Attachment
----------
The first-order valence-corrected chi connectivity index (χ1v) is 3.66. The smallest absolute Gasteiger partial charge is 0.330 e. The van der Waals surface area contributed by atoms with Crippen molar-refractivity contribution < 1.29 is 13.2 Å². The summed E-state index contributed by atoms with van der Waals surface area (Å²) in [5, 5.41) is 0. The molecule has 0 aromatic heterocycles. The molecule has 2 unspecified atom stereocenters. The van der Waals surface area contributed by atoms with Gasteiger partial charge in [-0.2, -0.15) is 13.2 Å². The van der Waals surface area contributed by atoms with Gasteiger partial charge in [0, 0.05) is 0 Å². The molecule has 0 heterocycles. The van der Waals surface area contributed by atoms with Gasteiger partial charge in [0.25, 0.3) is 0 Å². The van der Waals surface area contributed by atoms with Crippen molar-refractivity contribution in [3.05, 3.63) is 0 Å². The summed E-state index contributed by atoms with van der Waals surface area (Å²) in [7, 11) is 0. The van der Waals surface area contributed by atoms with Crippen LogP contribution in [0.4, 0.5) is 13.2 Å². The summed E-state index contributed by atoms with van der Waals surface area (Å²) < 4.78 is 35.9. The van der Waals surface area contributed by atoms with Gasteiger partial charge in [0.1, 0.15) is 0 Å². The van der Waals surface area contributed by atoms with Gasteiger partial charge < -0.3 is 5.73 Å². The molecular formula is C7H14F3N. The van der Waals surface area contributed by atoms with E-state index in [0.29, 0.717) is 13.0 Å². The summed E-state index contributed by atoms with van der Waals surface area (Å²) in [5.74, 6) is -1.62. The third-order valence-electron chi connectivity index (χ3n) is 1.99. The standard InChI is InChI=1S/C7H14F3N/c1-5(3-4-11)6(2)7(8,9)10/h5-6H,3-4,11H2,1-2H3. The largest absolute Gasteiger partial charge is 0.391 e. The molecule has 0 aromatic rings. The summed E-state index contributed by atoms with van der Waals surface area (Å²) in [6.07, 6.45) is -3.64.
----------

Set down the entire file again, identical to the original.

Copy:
The first-order valence-corrected chi connectivity index (χ1v) is 3.66. The smallest absolute Gasteiger partial charge is 0.330 e. The van der Waals surface area contributed by atoms with Crippen molar-refractivity contribution < 1.29 is 13.2 Å². The summed E-state index contributed by atoms with van der Waals surface area (Å²) in [5, 5.41) is 0. The molecule has 0 aromatic heterocycles. The molecule has 2 unspecified atom stereocenters. The van der Waals surface area contributed by atoms with Gasteiger partial charge in [-0.2, -0.15) is 13.2 Å². The van der Waals surface area contributed by atoms with Gasteiger partial charge in [0, 0.05) is 0 Å². The molecule has 0 heterocycles. The van der Waals surface area contributed by atoms with Gasteiger partial charge in [0.25, 0.3) is 0 Å². The van der Waals surface area contributed by atoms with Crippen molar-refractivity contribution in [3.05, 3.63) is 0 Å². The summed E-state index contributed by atoms with van der Waals surface area (Å²) in [7, 11) is 0. The van der Waals surface area contributed by atoms with Crippen LogP contribution in [0.4, 0.5) is 13.2 Å². The summed E-state index contributed by atoms with van der Waals surface area (Å²) < 4.78 is 35.9. The van der Waals surface area contributed by atoms with Gasteiger partial charge in [0.1, 0.15) is 0 Å². The van der Waals surface area contributed by atoms with Gasteiger partial charge < -0.3 is 5.73 Å². The molecular formula is C7H14F3N. The van der Waals surface area contributed by atoms with E-state index in [0.29, 0.717) is 13.0 Å². The summed E-state index contributed by atoms with van der Waals surface area (Å²) in [5.74, 6) is -1.62. The third-order valence-electron chi connectivity index (χ3n) is 1.99. The standard InChI is InChI=1S/C7H14F3N/c1-5(3-4-11)6(2)7(8,9)10/h5-6H,3-4,11H2,1-2H3. The largest absolute Gasteiger partial charge is 0.391 e. The molecule has 0 aromatic rings. The summed E-state index contributed by atoms with van der Waals surface area (Å²) in [6.07, 6.45) is -3.64.